Wednesday, June 11, 2008

URL decay in Medline abstracts

Published today in BMC Medical Informatics and Decision Making:

Ducut E, Liu F, Fontelo P. An update on Uniform Resource Locator (URL) decay in MEDLINE abstracts and measures for its mitigation. BMC Medical Informatics and Decision Making 2008, 8:23.

An excerpt from the abstract:
Methods: MEDLINE records from 1994 to 2006 from the National Library of Medicine in Extensible Mark-up Language (XML) format were processed yielding 10,208 URL addresses. These were accessed once daily at random times for 30 days. Titles and abstracts were also searched for the presence of archival tools such as WebCite, Persistent URL (PURL) and Digital Object Identifier (DOI).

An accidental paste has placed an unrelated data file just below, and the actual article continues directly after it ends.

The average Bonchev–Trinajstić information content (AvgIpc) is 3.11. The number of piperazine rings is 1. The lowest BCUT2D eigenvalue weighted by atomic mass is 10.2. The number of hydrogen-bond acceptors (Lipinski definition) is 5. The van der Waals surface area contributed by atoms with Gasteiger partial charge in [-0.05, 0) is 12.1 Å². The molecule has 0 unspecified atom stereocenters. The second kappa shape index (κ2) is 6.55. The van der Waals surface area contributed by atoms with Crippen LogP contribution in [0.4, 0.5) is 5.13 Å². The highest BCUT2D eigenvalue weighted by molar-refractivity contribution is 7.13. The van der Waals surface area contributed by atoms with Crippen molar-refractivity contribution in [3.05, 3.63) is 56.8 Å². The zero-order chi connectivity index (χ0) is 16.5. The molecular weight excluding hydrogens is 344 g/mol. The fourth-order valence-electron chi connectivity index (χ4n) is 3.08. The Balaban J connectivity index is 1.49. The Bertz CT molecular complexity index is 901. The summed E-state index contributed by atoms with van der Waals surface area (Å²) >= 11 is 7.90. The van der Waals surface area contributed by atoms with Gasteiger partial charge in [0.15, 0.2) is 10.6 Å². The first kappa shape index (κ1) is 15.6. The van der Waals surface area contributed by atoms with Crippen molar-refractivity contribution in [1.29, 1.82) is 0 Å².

Results: Results showed that the average URL length ranged from 13 to 425 characters with a mean length of 35 characters [Standard Deviation (SD) = 13.51; 95% confidence interval (CI) 13.25 to 13.77]. The most common top-level domains were ".org" and ".edu", each with 34%. About 81% of the URL pool was available 90% to 100% of the time, but only 78% of these contained the actual information mentioned in the MEDLINE record. "Dead" URLs constituted 16% of the total. Finally, a survey of archival tool usage showed that since its introduction in 1998, only 519 of all abstracts reviewed had incorporated DOI addresses in their MEDLINE abstracts.
(A quick search of PubMed using the search "http*[tiab]" (without the quotes) yields some examples of URLs included within the abstract)


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